Police Officer Chuck Tsang, who walks a beat in Chinatown, explains that the newest, poorest immigrants sell fish heads and tails for people to make soup. What they don't sell, he says, they leave behind. ``The sanitation department won't pick it up because they say it's commercial, and the private haulers won't touch it because they're not being paid to.''

Situations like this, he says, combined with illegal vendors, robberies, larcenies, parking problems, drugs, extortions, and gangs divide his attention. Much of the increase in crime, he says, is directly related to the Fujianese immigration.

Agencies offer help

Indeed, a host of public and private relief agencies are scrambling to cope with the immigration onslaught.

``When I came here 19 years ago, the service population was about 35 to 40 percent Chinese,'' says Frank Modica, executive director of the Hamilton-Madison House, a 96-year-old organization specializing in immigrant services. ``Now it's 82 percent.''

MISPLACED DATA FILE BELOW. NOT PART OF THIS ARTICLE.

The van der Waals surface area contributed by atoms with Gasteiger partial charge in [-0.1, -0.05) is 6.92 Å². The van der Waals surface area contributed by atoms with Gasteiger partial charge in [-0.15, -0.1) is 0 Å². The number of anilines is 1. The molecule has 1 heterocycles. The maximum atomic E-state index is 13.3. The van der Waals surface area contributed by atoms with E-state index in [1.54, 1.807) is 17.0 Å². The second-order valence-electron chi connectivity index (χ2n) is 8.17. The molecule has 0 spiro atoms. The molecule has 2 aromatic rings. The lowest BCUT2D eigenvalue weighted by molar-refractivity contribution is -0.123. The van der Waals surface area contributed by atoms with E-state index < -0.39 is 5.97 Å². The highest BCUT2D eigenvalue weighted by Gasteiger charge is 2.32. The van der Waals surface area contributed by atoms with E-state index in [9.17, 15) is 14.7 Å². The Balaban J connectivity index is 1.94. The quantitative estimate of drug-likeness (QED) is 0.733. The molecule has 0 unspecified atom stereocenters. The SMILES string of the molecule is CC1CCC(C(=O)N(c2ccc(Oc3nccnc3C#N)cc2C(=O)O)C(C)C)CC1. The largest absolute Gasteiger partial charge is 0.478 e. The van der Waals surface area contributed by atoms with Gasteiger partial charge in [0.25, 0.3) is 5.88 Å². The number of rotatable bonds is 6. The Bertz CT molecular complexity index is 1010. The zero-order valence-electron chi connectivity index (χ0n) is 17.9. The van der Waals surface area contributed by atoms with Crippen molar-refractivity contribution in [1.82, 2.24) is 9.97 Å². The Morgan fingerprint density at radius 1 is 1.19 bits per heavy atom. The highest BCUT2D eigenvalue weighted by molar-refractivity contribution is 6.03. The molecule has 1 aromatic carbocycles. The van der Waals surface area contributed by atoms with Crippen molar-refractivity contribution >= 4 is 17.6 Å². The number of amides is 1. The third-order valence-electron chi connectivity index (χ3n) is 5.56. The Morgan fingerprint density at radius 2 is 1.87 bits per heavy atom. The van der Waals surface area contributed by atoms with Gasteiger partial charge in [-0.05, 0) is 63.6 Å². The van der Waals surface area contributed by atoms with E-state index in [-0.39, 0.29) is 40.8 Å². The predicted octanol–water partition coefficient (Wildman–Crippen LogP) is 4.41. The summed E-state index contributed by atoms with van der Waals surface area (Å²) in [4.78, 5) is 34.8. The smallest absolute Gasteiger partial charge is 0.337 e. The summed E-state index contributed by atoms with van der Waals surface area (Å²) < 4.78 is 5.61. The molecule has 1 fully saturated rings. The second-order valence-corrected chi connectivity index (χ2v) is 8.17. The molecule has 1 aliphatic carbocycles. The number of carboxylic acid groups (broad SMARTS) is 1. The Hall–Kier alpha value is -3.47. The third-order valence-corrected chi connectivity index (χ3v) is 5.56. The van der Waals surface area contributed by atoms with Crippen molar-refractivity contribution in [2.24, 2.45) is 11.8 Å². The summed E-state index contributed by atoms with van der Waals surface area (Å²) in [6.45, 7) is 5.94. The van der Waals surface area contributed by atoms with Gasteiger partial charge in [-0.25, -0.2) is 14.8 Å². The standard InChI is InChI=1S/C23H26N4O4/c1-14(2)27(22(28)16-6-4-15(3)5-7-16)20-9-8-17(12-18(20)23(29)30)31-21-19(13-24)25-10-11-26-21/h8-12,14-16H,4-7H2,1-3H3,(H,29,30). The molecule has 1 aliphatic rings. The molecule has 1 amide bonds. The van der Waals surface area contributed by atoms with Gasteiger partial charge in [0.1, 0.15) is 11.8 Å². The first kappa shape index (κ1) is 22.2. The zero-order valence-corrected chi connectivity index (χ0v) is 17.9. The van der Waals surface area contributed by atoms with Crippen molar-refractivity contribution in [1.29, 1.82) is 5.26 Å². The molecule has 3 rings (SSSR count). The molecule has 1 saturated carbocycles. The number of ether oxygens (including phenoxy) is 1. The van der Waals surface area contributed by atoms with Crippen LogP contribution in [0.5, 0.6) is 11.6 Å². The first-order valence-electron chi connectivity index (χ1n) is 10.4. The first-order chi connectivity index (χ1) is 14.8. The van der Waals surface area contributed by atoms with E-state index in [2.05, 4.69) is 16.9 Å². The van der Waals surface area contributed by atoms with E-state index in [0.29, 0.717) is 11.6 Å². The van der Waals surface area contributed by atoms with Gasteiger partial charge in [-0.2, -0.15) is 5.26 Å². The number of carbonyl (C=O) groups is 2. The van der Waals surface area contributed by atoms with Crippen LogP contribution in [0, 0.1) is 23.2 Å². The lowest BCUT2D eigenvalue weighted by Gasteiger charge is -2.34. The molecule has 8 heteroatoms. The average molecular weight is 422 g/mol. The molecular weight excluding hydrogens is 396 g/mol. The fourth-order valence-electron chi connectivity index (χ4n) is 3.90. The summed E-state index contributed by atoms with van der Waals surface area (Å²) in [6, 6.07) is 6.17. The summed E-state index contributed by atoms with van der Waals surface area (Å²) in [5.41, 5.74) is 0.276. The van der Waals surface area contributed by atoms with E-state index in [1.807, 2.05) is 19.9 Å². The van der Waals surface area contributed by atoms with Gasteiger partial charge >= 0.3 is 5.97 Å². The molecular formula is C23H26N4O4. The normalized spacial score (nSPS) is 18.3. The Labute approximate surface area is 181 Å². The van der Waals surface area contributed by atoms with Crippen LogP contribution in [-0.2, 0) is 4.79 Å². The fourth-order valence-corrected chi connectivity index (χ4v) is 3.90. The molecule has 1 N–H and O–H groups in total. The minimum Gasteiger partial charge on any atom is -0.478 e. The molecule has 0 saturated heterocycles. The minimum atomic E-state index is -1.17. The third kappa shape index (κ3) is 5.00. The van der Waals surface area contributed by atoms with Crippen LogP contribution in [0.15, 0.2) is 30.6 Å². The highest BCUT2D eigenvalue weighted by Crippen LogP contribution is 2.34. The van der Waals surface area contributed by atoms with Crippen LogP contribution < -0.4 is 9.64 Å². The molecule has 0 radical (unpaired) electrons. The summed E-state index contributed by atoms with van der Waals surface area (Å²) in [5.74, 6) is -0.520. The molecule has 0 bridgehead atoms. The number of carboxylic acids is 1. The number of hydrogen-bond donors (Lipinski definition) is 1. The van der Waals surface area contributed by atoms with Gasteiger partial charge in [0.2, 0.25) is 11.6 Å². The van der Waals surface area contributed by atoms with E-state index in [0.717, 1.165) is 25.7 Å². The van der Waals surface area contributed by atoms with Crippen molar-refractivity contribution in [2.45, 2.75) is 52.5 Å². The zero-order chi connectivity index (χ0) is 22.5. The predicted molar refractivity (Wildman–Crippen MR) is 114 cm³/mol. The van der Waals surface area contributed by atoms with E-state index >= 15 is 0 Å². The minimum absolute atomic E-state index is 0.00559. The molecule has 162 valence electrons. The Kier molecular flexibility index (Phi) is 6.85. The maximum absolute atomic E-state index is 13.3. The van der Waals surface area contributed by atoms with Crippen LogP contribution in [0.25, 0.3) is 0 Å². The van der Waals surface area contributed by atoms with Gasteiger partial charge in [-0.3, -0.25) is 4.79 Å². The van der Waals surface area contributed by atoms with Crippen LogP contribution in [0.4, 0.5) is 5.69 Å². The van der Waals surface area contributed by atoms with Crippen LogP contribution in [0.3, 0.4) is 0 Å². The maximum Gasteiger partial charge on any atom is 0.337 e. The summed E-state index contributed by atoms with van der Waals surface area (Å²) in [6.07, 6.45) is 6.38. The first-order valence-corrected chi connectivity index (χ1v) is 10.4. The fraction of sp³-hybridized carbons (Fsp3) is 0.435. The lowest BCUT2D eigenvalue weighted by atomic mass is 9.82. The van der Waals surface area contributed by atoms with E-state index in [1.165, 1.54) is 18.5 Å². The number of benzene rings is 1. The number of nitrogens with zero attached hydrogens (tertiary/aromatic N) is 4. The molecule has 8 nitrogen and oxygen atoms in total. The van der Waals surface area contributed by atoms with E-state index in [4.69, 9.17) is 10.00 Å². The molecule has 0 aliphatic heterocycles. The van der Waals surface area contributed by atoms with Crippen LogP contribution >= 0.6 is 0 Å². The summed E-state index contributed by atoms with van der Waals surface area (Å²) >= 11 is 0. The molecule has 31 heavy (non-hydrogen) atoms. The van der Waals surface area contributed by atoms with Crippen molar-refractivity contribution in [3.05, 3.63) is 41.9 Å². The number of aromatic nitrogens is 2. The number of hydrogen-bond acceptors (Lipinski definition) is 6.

In order to reach Chinese immigrants, Mr. Modica has hired 72 Chinese staffers, 16 of whom have master's degrees in social work. Hamilton-Madison provides day care and day schools, Head-Start programs for children, and basic health care.

``When we developed programs for the Chinese, we didn't know if they would come in, because we heard that they take care of their own problems,'' Modica says. ``Within a year, we had people coming in off the streets.'' Now, he says, his staff ``can't keep up with the demand.''

While his organization serves dozens of ethnic groups, Modica says raising funds for Chinese programs presents a unique challenge in what he terms ``the positive stereotype.''

``When you think of the Chinese, you think of the kids who study hard and win all the awards,'' he says. ``This image, which is positive, works against them. People say, `Why do they need the money?' We always have to make people aware that these people have problems.''

Perhaps the most acute challenges for Chinese immigrants, particularly schoolchildren, are the language and cultural barriers.

``We are trying to help these kids to catch up because their English skills are less than zero,'' says Amy Chan, executive director of Immigrant Services Inc., an organization that runs educational programs for Chinatown children.